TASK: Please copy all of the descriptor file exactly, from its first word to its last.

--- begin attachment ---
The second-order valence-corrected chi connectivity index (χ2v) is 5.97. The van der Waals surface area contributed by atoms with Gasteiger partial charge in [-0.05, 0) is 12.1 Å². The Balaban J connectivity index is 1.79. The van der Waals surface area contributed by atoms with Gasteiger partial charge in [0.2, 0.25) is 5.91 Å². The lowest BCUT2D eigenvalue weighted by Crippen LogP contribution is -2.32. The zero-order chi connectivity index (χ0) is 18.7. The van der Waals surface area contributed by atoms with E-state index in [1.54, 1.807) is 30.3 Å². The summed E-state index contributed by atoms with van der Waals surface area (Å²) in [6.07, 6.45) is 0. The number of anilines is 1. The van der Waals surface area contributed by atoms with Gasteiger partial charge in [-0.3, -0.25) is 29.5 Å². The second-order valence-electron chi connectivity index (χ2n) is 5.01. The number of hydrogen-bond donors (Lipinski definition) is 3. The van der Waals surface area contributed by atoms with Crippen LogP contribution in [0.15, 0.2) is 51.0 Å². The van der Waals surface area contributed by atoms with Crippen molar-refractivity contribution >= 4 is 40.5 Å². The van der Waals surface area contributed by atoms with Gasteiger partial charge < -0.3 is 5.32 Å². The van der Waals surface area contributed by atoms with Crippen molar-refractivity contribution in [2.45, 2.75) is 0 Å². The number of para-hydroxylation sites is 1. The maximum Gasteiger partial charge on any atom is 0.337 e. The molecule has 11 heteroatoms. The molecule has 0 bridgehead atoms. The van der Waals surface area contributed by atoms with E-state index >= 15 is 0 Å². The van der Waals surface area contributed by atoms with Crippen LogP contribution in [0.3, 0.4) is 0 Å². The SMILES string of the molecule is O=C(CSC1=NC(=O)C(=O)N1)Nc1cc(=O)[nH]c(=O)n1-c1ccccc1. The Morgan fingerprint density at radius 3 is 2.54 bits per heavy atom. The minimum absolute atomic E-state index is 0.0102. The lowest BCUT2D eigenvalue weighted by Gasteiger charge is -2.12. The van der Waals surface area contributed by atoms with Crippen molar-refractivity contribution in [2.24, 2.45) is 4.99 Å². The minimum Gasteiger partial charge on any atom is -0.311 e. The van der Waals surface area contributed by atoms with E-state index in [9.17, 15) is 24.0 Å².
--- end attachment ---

The second-order valence-corrected chi connectivity index (χ2v) is 5.97. The van der Waals surface area contributed by atoms with Gasteiger partial charge in [-0.05, 0) is 12.1 Å². The Balaban J connectivity index is 1.79. The van der Waals surface area contributed by atoms with Gasteiger partial charge in [0.2, 0.25) is 5.91 Å². The lowest BCUT2D eigenvalue weighted by Crippen LogP contribution is -2.32. The zero-order chi connectivity index (χ0) is 18.7. The van der Waals surface area contributed by atoms with E-state index in [1.54, 1.807) is 30.3 Å². The summed E-state index contributed by atoms with van der Waals surface area (Å²) in [6.07, 6.45) is 0. The number of anilines is 1. The van der Waals surface area contributed by atoms with Gasteiger partial charge in [-0.3, -0.25) is 29.5 Å². The second-order valence-electron chi connectivity index (χ2n) is 5.01. The number of hydrogen-bond donors (Lipinski definition) is 3. The van der Waals surface area contributed by atoms with Crippen LogP contribution in [0.15, 0.2) is 51.0 Å². The van der Waals surface area contributed by atoms with Crippen molar-refractivity contribution >= 4 is 40.5 Å². The van der Waals surface area contributed by atoms with Gasteiger partial charge < -0.3 is 5.32 Å². The van der Waals surface area contributed by atoms with Crippen molar-refractivity contribution in [2.45, 2.75) is 0 Å². The number of para-hydroxylation sites is 1. The maximum Gasteiger partial charge on any atom is 0.337 e. The molecule has 11 heteroatoms. The molecule has 0 bridgehead atoms. The van der Waals surface area contributed by atoms with E-state index >= 15 is 0 Å². The van der Waals surface area contributed by atoms with Crippen LogP contribution in [0.3, 0.4) is 0 Å². The SMILES string of the molecule is O=C(CSC1=NC(=O)C(=O)N1)Nc1cc(=O)[nH]c(=O)n1-c1ccccc1. The Morgan fingerprint density at radius 3 is 2.54 bits per heavy atom. The minimum absolute atomic E-state index is 0.0102. The lowest BCUT2D eigenvalue weighted by Gasteiger charge is -2.12. The van der Waals surface area contributed by atoms with Crippen molar-refractivity contribution in [2.24, 2.45) is 4.99 Å². The minimum Gasteiger partial charge on any atom is -0.311 e. The van der Waals surface area contributed by atoms with E-state index in [9.17, 15) is 24.0 Å².